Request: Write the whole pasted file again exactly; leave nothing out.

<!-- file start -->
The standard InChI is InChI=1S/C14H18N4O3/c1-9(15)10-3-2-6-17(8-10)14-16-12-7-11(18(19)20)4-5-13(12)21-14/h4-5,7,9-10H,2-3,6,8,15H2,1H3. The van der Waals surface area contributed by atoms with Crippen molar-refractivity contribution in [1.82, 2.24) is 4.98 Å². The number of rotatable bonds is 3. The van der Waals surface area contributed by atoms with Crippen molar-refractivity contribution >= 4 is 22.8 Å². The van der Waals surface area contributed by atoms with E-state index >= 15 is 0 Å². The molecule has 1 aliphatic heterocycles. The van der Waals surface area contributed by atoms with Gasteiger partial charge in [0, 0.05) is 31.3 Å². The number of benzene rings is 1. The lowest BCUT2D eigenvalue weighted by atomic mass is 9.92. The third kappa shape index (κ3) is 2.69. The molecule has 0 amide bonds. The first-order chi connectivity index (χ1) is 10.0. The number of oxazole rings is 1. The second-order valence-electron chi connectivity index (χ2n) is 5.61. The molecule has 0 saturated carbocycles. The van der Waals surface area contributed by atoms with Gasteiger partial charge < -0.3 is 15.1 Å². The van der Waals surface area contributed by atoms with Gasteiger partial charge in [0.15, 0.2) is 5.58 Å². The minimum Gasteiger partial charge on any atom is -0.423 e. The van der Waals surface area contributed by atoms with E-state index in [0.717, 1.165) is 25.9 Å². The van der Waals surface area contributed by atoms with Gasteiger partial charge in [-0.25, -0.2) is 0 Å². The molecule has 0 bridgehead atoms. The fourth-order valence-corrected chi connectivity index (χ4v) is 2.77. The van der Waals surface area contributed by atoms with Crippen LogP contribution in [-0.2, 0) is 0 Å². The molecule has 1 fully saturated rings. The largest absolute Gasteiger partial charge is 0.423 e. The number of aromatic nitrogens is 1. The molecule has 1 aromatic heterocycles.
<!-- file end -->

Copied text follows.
The standard InChI is InChI=1S/C14H18N4O3/c1-9(15)10-3-2-6-17(8-10)14-16-12-7-11(18(19)20)4-5-13(12)21-14/h4-5,7,9-10H,2-3,6,8,15H2,1H3. The van der Waals surface area contributed by atoms with Crippen molar-refractivity contribution in [1.82, 2.24) is 4.98 Å². The number of rotatable bonds is 3. The van der Waals surface area contributed by atoms with Crippen molar-refractivity contribution >= 4 is 22.8 Å². The van der Waals surface area contributed by atoms with E-state index >= 15 is 0 Å². The molecule has 1 aliphatic heterocycles. The van der Waals surface area contributed by atoms with Gasteiger partial charge in [0, 0.05) is 31.3 Å². The number of benzene rings is 1. The lowest BCUT2D eigenvalue weighted by atomic mass is 9.92. The third kappa shape index (κ3) is 2.69. The molecule has 0 amide bonds. The first-order chi connectivity index (χ1) is 10.0. The number of oxazole rings is 1. The second-order valence-electron chi connectivity index (χ2n) is 5.61. The molecule has 0 saturated carbocycles. The van der Waals surface area contributed by atoms with Gasteiger partial charge < -0.3 is 15.1 Å². The van der Waals surface area contributed by atoms with Gasteiger partial charge in [0.15, 0.2) is 5.58 Å². The minimum Gasteiger partial charge on any atom is -0.423 e. The van der Waals surface area contributed by atoms with E-state index in [0.717, 1.165) is 25.9 Å². The van der Waals surface area contributed by atoms with Gasteiger partial charge in [-0.25, -0.2) is 0 Å². The molecule has 0 bridgehead atoms. The fourth-order valence-corrected chi connectivity index (χ4v) is 2.77. The van der Waals surface area contributed by atoms with Crippen LogP contribution in [-0.2, 0) is 0 Å². The molecule has 1 fully saturated rings. The largest absolute Gasteiger partial charge is 0.423 e. The number of aromatic nitrogens is 1. The molecule has 1 aromatic heterocycles.